NPC Archive Item: NPC rapid reviews now indicate the level of evidence

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1st June 2009

From 1st June 2009 MeReC Rapid Reviews will indicate the level of evidence of the clinical study we report using the SORT criteria. We hope that this will enhance readers’ assessment of the usefulness of studies.

A number of grading systems for clinical evidence are in use, each with their own strengths and weaknesses. We have chosen to use the SORT system (Strength Of Recommendation Taxonomy) because this is highly patient centred, simple to understand and embodies the principles of evidence-informed decision making.

The SORT classification
The SORT system grades the level of a piece of evidence as 1, 2 or 3, with 1 being the highest level. The grading depends on the quality of the evidence, taking into account not only the design and methodological quality but also the nature of the research question and the type of outcome studied.

However well conducted the study is, all studies which consider Disease Oriented Outcomes (DOOs) are automatically graded as level 3. DOOs include physiological or surrogate outcomes, such as changes in blood pressure, blood lipid levels, peak expiratory flow rates, etc. Although DOOs can be useful indicators and are important in drug development, they can also mislead and do not always relate to Patient Oriented Outcomes (POOs)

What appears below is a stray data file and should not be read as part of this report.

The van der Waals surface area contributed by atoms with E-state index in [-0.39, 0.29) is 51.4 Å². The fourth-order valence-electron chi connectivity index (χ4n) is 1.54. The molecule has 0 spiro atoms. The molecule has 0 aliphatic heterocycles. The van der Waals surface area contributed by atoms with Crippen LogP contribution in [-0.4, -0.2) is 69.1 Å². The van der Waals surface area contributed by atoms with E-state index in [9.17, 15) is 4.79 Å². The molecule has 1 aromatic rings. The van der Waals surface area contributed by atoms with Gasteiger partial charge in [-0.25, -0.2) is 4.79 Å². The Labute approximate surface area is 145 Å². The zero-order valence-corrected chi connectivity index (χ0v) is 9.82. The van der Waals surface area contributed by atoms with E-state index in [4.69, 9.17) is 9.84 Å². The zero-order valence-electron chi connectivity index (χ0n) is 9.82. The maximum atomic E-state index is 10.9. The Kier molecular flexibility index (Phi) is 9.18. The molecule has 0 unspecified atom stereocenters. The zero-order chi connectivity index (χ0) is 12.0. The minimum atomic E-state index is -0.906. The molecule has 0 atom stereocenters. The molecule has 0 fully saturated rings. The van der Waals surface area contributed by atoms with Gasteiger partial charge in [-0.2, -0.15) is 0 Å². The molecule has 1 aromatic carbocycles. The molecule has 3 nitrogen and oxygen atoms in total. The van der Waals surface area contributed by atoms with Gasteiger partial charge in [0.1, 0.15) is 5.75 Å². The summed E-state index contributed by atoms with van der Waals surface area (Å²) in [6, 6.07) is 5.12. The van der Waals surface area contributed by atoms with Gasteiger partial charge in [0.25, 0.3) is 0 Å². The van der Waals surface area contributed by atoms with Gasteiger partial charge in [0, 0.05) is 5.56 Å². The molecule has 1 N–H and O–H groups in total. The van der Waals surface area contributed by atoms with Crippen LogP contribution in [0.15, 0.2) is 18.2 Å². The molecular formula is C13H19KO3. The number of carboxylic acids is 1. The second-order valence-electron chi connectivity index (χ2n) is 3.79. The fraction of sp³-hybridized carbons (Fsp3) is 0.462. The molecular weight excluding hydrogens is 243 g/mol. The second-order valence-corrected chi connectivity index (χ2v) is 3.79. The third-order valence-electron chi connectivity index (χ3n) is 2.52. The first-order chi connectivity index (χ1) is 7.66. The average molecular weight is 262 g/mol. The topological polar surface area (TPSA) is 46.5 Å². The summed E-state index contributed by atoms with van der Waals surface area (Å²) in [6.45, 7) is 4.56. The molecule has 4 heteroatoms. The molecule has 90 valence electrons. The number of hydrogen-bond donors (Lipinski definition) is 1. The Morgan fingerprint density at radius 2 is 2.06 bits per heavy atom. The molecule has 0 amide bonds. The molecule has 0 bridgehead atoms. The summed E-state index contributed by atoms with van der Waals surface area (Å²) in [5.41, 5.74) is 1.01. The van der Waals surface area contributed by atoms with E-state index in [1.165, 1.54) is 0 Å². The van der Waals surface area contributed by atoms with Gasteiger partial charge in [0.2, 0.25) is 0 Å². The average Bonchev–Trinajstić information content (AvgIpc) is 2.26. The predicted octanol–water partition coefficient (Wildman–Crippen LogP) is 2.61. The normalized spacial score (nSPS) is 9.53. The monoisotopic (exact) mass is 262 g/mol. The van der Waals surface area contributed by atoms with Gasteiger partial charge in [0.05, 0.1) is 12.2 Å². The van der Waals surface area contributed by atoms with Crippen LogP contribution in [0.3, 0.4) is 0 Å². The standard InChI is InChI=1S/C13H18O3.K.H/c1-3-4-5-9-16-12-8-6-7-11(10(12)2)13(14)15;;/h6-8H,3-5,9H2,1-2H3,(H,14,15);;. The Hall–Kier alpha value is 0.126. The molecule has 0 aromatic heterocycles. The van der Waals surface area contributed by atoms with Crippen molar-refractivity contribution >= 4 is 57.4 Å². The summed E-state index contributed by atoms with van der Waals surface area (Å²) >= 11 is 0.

POOs are outcomes that matter directly to patients: direct evidence as to whether or not the intervention is likely to help them live longer or live better. Thus POOs are morbidity, mortality, symptom improvement, cost reduction and/or quality of life. The differences between POOs and DOOs are explored in more detail on the evidence-informed decision making section of the NPC website.

The table below shows examples of how DOOs may not always relate to POOs and is taken from the paper describing the SORT classification.

Table 1
Examples of Inconsistency Between Disease-Oriented and Patient-Oriented Outcomes

Disease or condition

Disease-oriented outcome

Patient-oriented outcome

Doxazosin for blood pressure12

Reduces blood pressure in blacks

Increases mortality

Lidocaine for arrhythmia following acute myocardial infarction13

Suppresses arrhythmias

Increases mortality

Finasteride for benign prostatic hypertrophy14

Improves urinary flow rate

No clinically important change in symptom scores

Arthroscopic surgery for osteoarthritis of the knee15

Improves appearance of cartilage after débridement

No change in function or symptoms at one year

Sleeping infants on their stomach or side16

Knowledge of anatomy and physiology suggests that this will decrease the risk of aspiration

Increases risk of sudden infant death syndrome

Vitamin E for heart disease17

Reduces levels of free radicals

No change in mortality

Histamine antagonists and proton-pump inhibitors for nonulcer dyspepsia18

Significantly reduce gastric pH levels

Little or no improvement in symptoms in patients with nongastroesophageal reflux disease, nonulcer dyspepsia

Hormone therapy19

Reduces low-density lipoprotein cholesterol levels, increases high-density lipoprotein cholesterol